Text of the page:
Flashback • Geerhardus Vos, Calvin's first Ph.D.
Alum returned to teach in English at alma mater
by Richard H. Harms, Archivist

Geerhardus Vos
Geerhardus Vos holds the distinction of being both the first alumnus to earn a doctorate and the first Calvin College faculty member with any advanced degree.

Born in Heerenveen, the Netherlands, Geerhardus Vos holds the distinction of being both the first alumnus to earn a doctorate and the first Calvin College faculty member with any advanced degree. He was one of four children born to Jan Hindrik Vos and Aaltje Beuker (of Huguenot ancestry via Bentheim, Germany) who came to Grand Rapids when the elder Vos accepted the call to pastor the First Christian Reformed Church congregation.

A graduate with honors of the gymnasium in Amsterdam, Geerhardus entered the Theological School (now Calvin College) in 1881, graduating in 1883. In his last year he both studied and taught younger students.

Although he was offered a continuation of his part-time teaching appointment, Vos went to Princeton Seminary to do post-graduate work. Next, he studied for one year at the University of Berlin, followed by two years at the University of Strasburg, where he earned his doctorate. Upon graduation, he was the first choice for the chair in Old Testament theology at the newly formed Free University in Amsterdam; he declined, having already accepted an appointment in systematic theology and exegesis at his alma mater.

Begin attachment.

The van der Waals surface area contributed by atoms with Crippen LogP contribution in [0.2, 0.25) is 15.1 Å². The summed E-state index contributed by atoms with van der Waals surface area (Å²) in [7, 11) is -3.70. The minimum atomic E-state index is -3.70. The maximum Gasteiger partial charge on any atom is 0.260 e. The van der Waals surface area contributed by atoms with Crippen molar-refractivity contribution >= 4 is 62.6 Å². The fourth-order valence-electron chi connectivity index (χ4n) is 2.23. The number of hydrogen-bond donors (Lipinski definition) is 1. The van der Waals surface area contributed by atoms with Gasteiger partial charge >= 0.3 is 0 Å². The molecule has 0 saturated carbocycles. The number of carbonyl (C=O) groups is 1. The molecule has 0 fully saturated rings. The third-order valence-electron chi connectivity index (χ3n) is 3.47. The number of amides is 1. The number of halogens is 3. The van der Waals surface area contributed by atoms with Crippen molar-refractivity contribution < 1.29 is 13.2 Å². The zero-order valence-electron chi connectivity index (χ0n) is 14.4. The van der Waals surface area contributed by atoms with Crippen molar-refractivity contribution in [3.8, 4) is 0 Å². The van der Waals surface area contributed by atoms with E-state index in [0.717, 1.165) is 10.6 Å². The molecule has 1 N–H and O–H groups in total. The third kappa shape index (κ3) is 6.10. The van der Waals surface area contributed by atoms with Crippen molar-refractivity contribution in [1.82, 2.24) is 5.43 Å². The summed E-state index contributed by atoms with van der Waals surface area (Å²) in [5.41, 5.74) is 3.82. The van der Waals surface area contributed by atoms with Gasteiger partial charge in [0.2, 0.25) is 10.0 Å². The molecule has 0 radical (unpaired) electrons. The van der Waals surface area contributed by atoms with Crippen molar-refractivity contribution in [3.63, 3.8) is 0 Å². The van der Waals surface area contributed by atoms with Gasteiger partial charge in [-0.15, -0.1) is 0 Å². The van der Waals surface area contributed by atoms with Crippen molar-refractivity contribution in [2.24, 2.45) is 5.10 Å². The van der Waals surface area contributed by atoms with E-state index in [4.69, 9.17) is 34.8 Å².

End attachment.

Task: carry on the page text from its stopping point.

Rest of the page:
He returned to Grand Rapids in 1888 and began teaching classes 25 hours per week. His assignment included teaching English to the entirely Dutch-speaking student body, teaching some of his courses in English and preaching in English at least once every Sunday. It was the beginning of a successful teaching career, although initially some of his students bridled at having to take instruction in English, a language they did not readily understand.

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All but one member of the Board of Trustees (then called the Curatorium) thought highly of Vos. The dissenting voice was from a leading Christian Reformed minister in Grand Rapids, Lammert J. Hulst. Hulst claimed that Vos was teaching supralapsarianism, the doctrine that predestination was for uncreated and un-fallen humanity. Most in the Reformed tradition held the infralapsarian view that predestination was for created and fallen humanity. In 1892 Princeton Seminary offered Vos a position, which he declined when the Calvin board (save Hulst) implored him to stay. Since Hulst’s criticism continued unabated, the next year Vos accepted Princeton’s offer of the professorship in biblical theology.

Because of his familiarity with Arabic and Hebrew, Vos spent 38 productive years establishing biblical theology as a science and a discipline. A staunch conservative and Reformed voice in the Presbyterian Church, he was also a prolific author. Among his best known books are Biblical Theology: Old and New Testaments and The Pauline Eschatology. Also a student of art and a poet, Vos wrote poetry in both English and Dutch.

Vos and his wife Catherine (Smith) retired to California in 1932. They had four children: Marianne, Johannes, Bernardus and Geerhardus, Jr. Vos died in 1949 in the home of his daughter and son-in-law, Marianne and William Radius.